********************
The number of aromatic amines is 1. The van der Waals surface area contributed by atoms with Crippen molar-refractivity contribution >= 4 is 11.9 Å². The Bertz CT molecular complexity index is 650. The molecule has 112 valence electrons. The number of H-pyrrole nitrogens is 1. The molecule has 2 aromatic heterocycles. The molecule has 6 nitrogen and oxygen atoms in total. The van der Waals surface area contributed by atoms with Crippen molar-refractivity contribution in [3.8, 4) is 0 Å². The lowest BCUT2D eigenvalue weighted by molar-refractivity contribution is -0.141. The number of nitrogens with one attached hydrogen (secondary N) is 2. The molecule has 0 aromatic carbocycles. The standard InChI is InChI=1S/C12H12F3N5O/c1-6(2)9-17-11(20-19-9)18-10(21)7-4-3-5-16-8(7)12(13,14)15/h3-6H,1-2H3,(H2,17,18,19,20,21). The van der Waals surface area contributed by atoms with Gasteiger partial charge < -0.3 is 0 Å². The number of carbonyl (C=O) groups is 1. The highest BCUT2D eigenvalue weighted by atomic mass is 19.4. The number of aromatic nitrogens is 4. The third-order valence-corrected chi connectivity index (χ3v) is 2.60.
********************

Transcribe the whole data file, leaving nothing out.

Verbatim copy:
The number of aromatic amines is 1. The van der Waals surface area contributed by atoms with Crippen molar-refractivity contribution >= 4 is 11.9 Å². The Bertz CT molecular complexity index is 650. The molecule has 112 valence electrons. The number of H-pyrrole nitrogens is 1. The molecule has 2 aromatic heterocycles. The molecule has 6 nitrogen and oxygen atoms in total. The van der Waals surface area contributed by atoms with Crippen molar-refractivity contribution in [3.8, 4) is 0 Å². The lowest BCUT2D eigenvalue weighted by molar-refractivity contribution is -0.141. The number of nitrogens with one attached hydrogen (secondary N) is 2. The molecule has 0 aromatic carbocycles. The standard InChI is InChI=1S/C12H12F3N5O/c1-6(2)9-17-11(20-19-9)18-10(21)7-4-3-5-16-8(7)12(13,14)15/h3-6H,1-2H3,(H2,17,18,19,20,21). The van der Waals surface area contributed by atoms with Gasteiger partial charge < -0.3 is 0 Å². The number of carbonyl (C=O) groups is 1. The highest BCUT2D eigenvalue weighted by atomic mass is 19.4. The number of aromatic nitrogens is 4. The third-order valence-corrected chi connectivity index (χ3v) is 2.60.